The British Journal of General Practice is a leading international primary care journal, publishing high-quality research with clinical impact worldwide. Here we highlight some recent papers and their clinical impact.

1. Detecting multiple myeloma

Koshiaris et al. Universities of Oxford and Exeter, UK. For unexplained back, rib, and chest pain, fatigue, and recurrent chest infection, simple blood tests of plasma viscosity and ESR can rule out myeloma or indicate urgent testing.

IMPACT ON PRACTICE: Faster diagnosis, faster treatment

https://doi.org/10.3399/bjgp18X698357

2. Avoiding unnecessary thyroid tests

Roberts et al. Universities of Warwick, Bristol, Birmingham, and Oxford, UK. Patients over 65 with a normal thyroid function test in the last 5 years are not recommended for routine repeat thyroid testing unless clinically indicated.

IMPACT ON HEALTH CARE: Reduced workload, patient convenience, cost savings

https://doi.org/10.3399/bjgp18X698861

3. Recognising testicular cancer

Shephard and Hamilton, University of Exeter, UK. Additional risk symptoms for testicular cancer include testicular pain associated with groin pain and blood tests showing inflammation.

IMPACT ON PRACTICE: Lower thresholds for urgent referral and earlier diagnosis

https://doi.org/10.3399/bjgp18X697949

4. Detecting atrial fibrillation

Cole et al. Barts and the London School of Medicine, UK. More than 2000 strokes could be prevented each year in the UK with simple routine pulse checks for AF.

IMPACT ON PRACTICE: Minimal investment with life-saving results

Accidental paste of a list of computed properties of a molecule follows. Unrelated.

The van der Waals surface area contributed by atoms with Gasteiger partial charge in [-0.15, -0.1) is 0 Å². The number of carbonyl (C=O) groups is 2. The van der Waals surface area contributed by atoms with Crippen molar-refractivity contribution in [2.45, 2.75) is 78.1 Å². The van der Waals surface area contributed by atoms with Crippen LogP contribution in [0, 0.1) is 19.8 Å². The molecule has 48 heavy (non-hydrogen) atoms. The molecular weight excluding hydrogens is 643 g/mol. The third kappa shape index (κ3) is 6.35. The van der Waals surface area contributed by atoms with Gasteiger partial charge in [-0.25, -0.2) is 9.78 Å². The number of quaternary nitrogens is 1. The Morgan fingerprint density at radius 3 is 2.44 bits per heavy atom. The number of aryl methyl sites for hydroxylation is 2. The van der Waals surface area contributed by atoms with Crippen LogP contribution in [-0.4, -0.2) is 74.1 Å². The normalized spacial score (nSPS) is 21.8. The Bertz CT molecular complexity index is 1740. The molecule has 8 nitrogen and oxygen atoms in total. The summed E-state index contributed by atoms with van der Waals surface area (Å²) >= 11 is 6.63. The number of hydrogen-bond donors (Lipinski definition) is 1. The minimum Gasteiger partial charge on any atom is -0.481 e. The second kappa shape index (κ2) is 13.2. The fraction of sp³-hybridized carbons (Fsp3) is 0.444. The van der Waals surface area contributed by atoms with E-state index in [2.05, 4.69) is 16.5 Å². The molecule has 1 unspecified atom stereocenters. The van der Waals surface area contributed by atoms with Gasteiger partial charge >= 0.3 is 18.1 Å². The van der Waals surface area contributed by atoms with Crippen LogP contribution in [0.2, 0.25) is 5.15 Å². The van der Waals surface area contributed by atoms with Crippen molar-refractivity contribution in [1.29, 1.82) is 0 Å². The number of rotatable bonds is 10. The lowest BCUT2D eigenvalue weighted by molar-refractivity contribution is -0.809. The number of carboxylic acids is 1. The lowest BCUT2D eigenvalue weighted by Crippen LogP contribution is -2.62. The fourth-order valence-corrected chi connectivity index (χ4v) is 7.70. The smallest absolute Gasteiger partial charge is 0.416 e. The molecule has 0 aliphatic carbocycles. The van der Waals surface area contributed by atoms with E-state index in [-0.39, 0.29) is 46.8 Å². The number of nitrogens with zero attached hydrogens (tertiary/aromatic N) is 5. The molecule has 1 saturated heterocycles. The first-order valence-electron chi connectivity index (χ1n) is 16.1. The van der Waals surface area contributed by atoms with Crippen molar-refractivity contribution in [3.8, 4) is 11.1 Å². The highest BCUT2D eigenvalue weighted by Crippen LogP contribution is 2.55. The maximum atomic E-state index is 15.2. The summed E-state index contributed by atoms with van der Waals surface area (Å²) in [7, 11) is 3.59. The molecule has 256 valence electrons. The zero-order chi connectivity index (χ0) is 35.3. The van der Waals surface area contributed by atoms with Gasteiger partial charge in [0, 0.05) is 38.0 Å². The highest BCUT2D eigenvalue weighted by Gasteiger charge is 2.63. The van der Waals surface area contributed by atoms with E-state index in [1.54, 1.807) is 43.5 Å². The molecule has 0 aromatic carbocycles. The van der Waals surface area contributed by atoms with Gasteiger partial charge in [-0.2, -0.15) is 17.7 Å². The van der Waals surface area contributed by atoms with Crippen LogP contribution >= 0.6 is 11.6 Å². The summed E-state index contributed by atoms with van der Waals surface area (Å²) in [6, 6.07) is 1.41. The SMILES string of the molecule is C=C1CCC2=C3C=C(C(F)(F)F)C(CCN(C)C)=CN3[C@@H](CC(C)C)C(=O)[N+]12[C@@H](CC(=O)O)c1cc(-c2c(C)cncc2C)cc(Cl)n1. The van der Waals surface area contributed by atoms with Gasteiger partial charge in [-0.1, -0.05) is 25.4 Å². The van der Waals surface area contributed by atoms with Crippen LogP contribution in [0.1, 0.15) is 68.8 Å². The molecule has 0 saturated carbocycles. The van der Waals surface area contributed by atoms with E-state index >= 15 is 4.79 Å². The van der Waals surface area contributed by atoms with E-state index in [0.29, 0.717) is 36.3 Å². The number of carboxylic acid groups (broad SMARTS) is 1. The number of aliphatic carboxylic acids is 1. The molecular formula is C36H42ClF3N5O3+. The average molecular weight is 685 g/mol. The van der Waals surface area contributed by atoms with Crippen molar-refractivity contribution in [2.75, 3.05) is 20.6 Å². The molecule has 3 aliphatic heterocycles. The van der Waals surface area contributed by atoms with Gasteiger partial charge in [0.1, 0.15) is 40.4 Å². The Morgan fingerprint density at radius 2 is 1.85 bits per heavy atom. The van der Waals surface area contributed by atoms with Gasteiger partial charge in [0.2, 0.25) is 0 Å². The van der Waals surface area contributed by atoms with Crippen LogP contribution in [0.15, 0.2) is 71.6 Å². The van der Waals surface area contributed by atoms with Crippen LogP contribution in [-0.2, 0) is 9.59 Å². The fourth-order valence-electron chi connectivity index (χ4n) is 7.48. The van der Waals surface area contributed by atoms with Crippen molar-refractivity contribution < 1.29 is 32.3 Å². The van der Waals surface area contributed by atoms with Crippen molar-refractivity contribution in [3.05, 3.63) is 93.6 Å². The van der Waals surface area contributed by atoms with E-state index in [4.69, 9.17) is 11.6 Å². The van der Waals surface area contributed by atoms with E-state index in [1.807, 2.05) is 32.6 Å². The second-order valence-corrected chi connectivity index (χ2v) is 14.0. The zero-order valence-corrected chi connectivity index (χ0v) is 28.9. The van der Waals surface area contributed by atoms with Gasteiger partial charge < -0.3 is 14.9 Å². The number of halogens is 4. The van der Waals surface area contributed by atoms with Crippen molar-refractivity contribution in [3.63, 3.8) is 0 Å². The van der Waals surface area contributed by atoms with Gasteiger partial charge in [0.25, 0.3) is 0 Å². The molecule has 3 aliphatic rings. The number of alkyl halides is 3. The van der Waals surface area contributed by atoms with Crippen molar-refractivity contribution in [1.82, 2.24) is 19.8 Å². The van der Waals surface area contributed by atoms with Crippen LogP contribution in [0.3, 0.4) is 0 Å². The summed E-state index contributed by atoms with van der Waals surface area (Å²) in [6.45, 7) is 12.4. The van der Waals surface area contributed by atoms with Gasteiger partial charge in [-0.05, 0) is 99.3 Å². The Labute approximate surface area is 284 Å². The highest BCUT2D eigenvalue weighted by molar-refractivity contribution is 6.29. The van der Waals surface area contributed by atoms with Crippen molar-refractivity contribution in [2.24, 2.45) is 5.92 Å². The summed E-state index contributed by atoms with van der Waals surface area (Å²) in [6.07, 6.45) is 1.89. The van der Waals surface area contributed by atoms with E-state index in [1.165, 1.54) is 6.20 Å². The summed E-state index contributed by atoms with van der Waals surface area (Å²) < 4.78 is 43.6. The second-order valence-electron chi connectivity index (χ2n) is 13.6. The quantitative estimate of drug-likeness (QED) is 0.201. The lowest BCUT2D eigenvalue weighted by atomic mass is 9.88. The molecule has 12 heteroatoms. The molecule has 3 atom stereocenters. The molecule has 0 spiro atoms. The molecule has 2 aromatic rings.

https://doi.org/10.3399/bjgp18X696605

5. Cancer safety netting

Nicholson et al. Universities of Oxford, UK; Aarhus, Denmark; and Lund, Sweden. Systematic follow up and ‘double safety netting’ are needed to prevent cancer patients from slipping through the net.

IMPACT ON PRACTICE: Unrecognised cancers will not be missed

https://doi.org/10.3399/bjgp18X695813

6. Extending prescription length

King et al. RAND Europe, Cambridge, UK. Prescriptions longer than 28 days for patients with stable chronic conditions can improve adherence.

IMPACT ON PRACTICE: Drug effectiveness, patient convenience, reduced workload

https://doi.org/10.3399/bjgp18X695501

7. Investigating weight loss

Nicholson et al. Universities of Oxford and Exeter, UK. Weight loss is a red flag for cancer, and is the second highest risk factor for colorectal, lung, pancreatic, and renal cancers.

IMPACT ON DIAGNOSIS: Increased awareness should lead to faster diagnosis

https://doi.org/10.3399/bjgp18X695801

8. Responding to maternal non-attendance

Lyngsøe et al. Aarhus University, Denmark. Non-attendance at child health checks may signal maternal depression.

IMPACT ON HEALTH: Potential for earlier detection of mental health problems

https://doi.org/10.3399/bjgp18X694565

9. Shortening antibiotic treatment for sore throat

Moore et al. University of Southampton, UK. A 5-day course of antibiotics appears to be as effective as a 10-day course for suspected streptococcal sore throat.

IMPACT ON PRACTICE: Reduced costs and reduced antibiotic resistance

https://doi.org/10.3399/bjgp17X692333

10. Prescribing exercise for postnatal depression

Pritchett et al, University of Birmingham, UK. Exercise is effective in reducing postpartum depressive symptoms. It is also a potential preventive measure in postpartum women.

IMPACT ON PRACTICE: Non-pharmacologic treatment, with additional health benefits

https://doi.org/10.3399/bjgp17X692525

11. C-reactive protein and acute cough

Cals and Ebell, Universities of Maastricht, The Netherlands, and Georgia, US. C-reactive protein testing in primary care helps to guide prescribing decisions for acute cough in adults.

IMPACT ON PRACTICE: More accurate diagnosis, fewer antibiotic prescriptions

https://doi.org/10.3399/bjgp18X694901